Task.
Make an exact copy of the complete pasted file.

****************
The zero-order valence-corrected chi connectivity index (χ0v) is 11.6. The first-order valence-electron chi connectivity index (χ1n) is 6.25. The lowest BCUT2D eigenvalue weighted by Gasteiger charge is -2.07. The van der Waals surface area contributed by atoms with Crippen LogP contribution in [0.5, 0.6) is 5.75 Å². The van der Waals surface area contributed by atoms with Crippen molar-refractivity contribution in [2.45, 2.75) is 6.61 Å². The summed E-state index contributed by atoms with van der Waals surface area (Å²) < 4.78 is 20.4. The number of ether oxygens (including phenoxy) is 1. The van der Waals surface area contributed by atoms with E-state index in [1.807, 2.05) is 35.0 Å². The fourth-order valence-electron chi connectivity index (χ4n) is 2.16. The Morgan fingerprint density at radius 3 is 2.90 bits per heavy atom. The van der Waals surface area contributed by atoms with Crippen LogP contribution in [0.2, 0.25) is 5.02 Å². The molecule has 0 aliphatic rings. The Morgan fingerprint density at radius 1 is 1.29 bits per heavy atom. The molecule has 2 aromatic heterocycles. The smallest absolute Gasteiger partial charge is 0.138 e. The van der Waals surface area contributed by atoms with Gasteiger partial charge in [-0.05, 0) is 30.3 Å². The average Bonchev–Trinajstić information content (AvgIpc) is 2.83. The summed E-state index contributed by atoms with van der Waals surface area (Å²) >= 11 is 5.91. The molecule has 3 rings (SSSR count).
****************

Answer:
The zero-order valence-corrected chi connectivity index (χ0v) is 11.6. The first-order valence-electron chi connectivity index (χ1n) is 6.25. The lowest BCUT2D eigenvalue weighted by Gasteiger charge is -2.07. The van der Waals surface area contributed by atoms with Crippen LogP contribution in [0.5, 0.6) is 5.75 Å². The van der Waals surface area contributed by atoms with Crippen molar-refractivity contribution in [2.45, 2.75) is 6.61 Å². The summed E-state index contributed by atoms with van der Waals surface area (Å²) < 4.78 is 20.4. The number of ether oxygens (including phenoxy) is 1. The van der Waals surface area contributed by atoms with E-state index in [1.807, 2.05) is 35.0 Å². The fourth-order valence-electron chi connectivity index (χ4n) is 2.16. The Morgan fingerprint density at radius 3 is 2.90 bits per heavy atom. The van der Waals surface area contributed by atoms with Crippen LogP contribution in [0.2, 0.25) is 5.02 Å². The molecule has 0 aliphatic rings. The Morgan fingerprint density at radius 1 is 1.29 bits per heavy atom. The molecule has 2 aromatic heterocycles. The smallest absolute Gasteiger partial charge is 0.138 e. The van der Waals surface area contributed by atoms with Gasteiger partial charge in [-0.05, 0) is 30.3 Å². The average Bonchev–Trinajstić information content (AvgIpc) is 2.83. The summed E-state index contributed by atoms with van der Waals surface area (Å²) >= 11 is 5.91. The molecule has 3 rings (SSSR count).